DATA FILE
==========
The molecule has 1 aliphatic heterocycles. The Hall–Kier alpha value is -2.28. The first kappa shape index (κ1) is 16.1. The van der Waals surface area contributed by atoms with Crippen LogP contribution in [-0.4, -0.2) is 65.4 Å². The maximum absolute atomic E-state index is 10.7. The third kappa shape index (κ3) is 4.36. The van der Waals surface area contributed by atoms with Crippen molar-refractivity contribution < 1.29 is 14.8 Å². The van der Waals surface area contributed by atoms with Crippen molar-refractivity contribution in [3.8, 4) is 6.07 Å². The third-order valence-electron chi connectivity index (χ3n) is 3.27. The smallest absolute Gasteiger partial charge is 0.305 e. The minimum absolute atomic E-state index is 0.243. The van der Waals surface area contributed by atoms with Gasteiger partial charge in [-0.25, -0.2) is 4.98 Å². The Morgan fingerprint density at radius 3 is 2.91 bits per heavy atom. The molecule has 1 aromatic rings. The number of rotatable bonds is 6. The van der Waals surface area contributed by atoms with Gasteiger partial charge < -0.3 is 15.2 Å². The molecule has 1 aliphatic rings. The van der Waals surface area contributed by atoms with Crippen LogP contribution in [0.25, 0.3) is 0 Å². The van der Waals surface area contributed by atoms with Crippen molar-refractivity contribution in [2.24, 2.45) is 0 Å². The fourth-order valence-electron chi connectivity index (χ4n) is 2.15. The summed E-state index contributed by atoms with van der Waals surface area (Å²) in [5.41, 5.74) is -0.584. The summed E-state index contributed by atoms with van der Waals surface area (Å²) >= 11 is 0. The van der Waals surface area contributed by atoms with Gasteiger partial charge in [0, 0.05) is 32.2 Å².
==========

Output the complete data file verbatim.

The molecule has 1 aliphatic heterocycles. The Hall–Kier alpha value is -2.28. The first kappa shape index (κ1) is 16.1. The van der Waals surface area contributed by atoms with Crippen LogP contribution in [-0.4, -0.2) is 65.4 Å². The maximum absolute atomic E-state index is 10.7. The third kappa shape index (κ3) is 4.36. The van der Waals surface area contributed by atoms with Crippen molar-refractivity contribution < 1.29 is 14.8 Å². The van der Waals surface area contributed by atoms with Crippen molar-refractivity contribution in [3.8, 4) is 6.07 Å². The third-order valence-electron chi connectivity index (χ3n) is 3.27. The smallest absolute Gasteiger partial charge is 0.305 e. The minimum absolute atomic E-state index is 0.243. The van der Waals surface area contributed by atoms with Gasteiger partial charge in [-0.25, -0.2) is 4.98 Å². The Morgan fingerprint density at radius 3 is 2.91 bits per heavy atom. The molecule has 1 aromatic rings. The number of rotatable bonds is 6. The van der Waals surface area contributed by atoms with Gasteiger partial charge < -0.3 is 15.2 Å². The molecule has 1 aliphatic rings. The van der Waals surface area contributed by atoms with Crippen LogP contribution in [0.25, 0.3) is 0 Å². The van der Waals surface area contributed by atoms with Crippen molar-refractivity contribution in [2.24, 2.45) is 0 Å². The fourth-order valence-electron chi connectivity index (χ4n) is 2.15. The summed E-state index contributed by atoms with van der Waals surface area (Å²) in [5.41, 5.74) is -0.584. The summed E-state index contributed by atoms with van der Waals surface area (Å²) >= 11 is 0. The van der Waals surface area contributed by atoms with Gasteiger partial charge in [0, 0.05) is 32.2 Å².